Lobbying activities – people and organisations acting on someone else’s behalf – include:
- Trying to influence government decision-making
- Trying to make or amend legislation, policies or programs
- Trying to influence the awarding of government contacts
- Attempting to secure government funding
Lobbyists come in all forms – CHOICE itself is technically a lobbyist, as we advocate on behalf of consumers. And while some do it in a non-profit capacity, as we do, lobbying can be big business, with entire firms and in-house lobbyists employed to attempt to influence those in power.
“Lobbying is a huge industry – there is serious money being spent,” says Warhurst. “One assumes the people who are spending these vast sums are getting value for money.” While employing a lobbyist doesn’t guarantee a positive outcome - particularly as lobbyists can be employed by both sides of a political tug-of-war - it may tip the scales.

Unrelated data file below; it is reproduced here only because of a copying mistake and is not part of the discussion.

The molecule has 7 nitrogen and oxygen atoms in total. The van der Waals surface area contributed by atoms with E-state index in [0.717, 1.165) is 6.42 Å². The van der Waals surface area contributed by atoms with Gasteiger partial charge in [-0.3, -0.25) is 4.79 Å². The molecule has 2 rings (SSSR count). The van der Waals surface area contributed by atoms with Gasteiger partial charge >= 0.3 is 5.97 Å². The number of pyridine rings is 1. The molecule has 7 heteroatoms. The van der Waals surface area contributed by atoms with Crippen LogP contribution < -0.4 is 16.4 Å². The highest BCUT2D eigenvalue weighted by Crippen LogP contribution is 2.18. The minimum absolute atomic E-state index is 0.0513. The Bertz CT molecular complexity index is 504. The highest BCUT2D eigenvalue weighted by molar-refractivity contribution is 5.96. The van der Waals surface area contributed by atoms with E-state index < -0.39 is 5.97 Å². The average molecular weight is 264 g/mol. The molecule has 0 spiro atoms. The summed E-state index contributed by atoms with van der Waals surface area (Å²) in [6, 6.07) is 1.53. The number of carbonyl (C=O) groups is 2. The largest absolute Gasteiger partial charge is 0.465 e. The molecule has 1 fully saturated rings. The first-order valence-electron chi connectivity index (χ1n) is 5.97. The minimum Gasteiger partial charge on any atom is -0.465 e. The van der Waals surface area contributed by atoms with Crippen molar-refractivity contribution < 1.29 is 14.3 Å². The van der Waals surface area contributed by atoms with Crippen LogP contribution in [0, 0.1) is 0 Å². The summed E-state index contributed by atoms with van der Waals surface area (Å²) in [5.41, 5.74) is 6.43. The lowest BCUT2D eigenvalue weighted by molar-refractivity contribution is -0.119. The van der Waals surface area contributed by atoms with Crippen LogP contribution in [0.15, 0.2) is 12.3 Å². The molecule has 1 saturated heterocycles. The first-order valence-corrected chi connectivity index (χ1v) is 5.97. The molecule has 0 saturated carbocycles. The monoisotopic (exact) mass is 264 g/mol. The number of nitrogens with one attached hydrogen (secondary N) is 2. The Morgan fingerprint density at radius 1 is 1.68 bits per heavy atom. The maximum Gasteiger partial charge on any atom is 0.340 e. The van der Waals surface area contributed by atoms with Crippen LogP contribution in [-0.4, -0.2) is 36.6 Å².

“It’s a bit like if your lawyer is better than mine, they might win the case for you. We’re not all equal, and people who have the high-powered lobbyists on their side have a big advantage,” says Warhurst. “It’s not necessarily sinister, though – lobbyists might be used to inform the government of a bid, put together a fancy submission, gain access and play the game. They work out who is making the decision, and who has to be convinced. Their work may involve using pressure to, for example, get a majority in cabinet in favour of building something in SA rather than NSW, but it’s not corrupt in most instances.”